(Reuters) – Doctors in California are using cutting-edge lung scans to better understand the effects of ‘long COVID’ among patients who suffer severe symptoms months after their initial bout of infection.
The scans by 4DMedical allow physicians to detect areas of high and low lung ventilation using existing equipment in hospitals, said founder and Chief Executive Andreas Fouras.
The ‘four dimensions’ refers to the scan’s ability to measure the phases of breath as it passes into and out of the lungs.
“It takes a short video sequence. We use about 20 seconds worth of video sequence of the patient just breathing naturally,” said Fouras. “From that video sequence, we’re able to mathematically calculate the motion and then the airflow everywhere around the lungs.”
The imagery shows evidence of lung damage that cannot be seen on a CT scan or X-ray, said Dr. Ray Casciari, a pulmonologist at the St. Joseph Hospital in Orange, California, who serves as 4DMedical’s chief clinical adviser.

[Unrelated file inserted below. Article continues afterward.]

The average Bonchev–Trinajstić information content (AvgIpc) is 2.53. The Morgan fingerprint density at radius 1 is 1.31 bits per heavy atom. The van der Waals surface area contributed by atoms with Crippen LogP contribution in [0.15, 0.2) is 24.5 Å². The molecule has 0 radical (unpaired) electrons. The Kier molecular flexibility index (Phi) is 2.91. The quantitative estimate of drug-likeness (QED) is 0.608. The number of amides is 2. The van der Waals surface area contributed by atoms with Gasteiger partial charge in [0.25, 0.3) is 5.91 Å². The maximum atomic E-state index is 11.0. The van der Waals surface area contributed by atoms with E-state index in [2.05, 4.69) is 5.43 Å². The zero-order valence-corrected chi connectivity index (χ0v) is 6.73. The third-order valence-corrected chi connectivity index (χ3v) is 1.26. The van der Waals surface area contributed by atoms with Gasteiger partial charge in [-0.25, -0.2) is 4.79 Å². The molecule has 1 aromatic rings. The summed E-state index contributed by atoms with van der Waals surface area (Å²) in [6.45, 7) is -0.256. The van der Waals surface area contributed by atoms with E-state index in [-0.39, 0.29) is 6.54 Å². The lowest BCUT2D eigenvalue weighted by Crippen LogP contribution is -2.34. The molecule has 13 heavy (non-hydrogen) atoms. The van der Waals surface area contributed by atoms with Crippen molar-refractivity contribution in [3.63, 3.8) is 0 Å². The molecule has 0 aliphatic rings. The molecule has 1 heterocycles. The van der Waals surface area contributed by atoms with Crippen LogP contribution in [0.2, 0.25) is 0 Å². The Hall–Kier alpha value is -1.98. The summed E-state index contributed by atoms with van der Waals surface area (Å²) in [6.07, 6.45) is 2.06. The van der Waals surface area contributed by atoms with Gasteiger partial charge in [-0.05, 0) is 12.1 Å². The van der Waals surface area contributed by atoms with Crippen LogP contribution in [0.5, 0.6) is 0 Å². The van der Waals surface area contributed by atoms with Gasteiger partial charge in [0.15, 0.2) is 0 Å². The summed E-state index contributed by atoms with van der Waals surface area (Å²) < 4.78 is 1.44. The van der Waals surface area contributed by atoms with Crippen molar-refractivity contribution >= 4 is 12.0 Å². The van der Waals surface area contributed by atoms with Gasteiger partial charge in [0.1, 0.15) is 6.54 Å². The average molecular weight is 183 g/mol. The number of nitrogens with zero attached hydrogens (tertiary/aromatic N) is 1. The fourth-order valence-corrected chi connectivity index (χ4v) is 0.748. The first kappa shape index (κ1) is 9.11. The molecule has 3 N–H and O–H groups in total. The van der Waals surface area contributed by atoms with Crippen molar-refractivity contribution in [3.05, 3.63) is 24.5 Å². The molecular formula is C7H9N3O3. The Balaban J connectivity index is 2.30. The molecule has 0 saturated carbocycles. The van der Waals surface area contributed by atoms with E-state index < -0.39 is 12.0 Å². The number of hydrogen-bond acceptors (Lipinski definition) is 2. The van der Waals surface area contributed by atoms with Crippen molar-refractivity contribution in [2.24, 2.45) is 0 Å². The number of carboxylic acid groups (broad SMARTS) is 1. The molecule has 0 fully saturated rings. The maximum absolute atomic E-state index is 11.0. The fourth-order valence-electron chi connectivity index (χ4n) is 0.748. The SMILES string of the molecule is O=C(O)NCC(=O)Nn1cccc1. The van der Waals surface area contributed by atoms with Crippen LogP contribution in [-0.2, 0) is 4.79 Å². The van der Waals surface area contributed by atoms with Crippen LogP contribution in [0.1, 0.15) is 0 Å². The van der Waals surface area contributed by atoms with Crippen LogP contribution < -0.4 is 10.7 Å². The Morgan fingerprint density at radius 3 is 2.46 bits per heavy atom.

The hospital is one of several across the United States where the technology is being tested.
“The green area is an area of average ventilation and the red that you see out here is very poor, in fact, no ventilation,” said Casciari, showing a lung image of a COVID pneumonia patient with symptoms including shortness of breath.
The technology uses algorithms and mathematical models to convert sequences of X-ray images into quantitative data.
“They do some pretty ordinary imaging… and then we analyze those images,” Fouras said. “We take that X-ray video, layer our software on top of that and create the scans.”
The technology is most useful for long COVID patients who have lung damage, Fouras said.
(Reporting by Omar Younis; Editing by Richard Chang)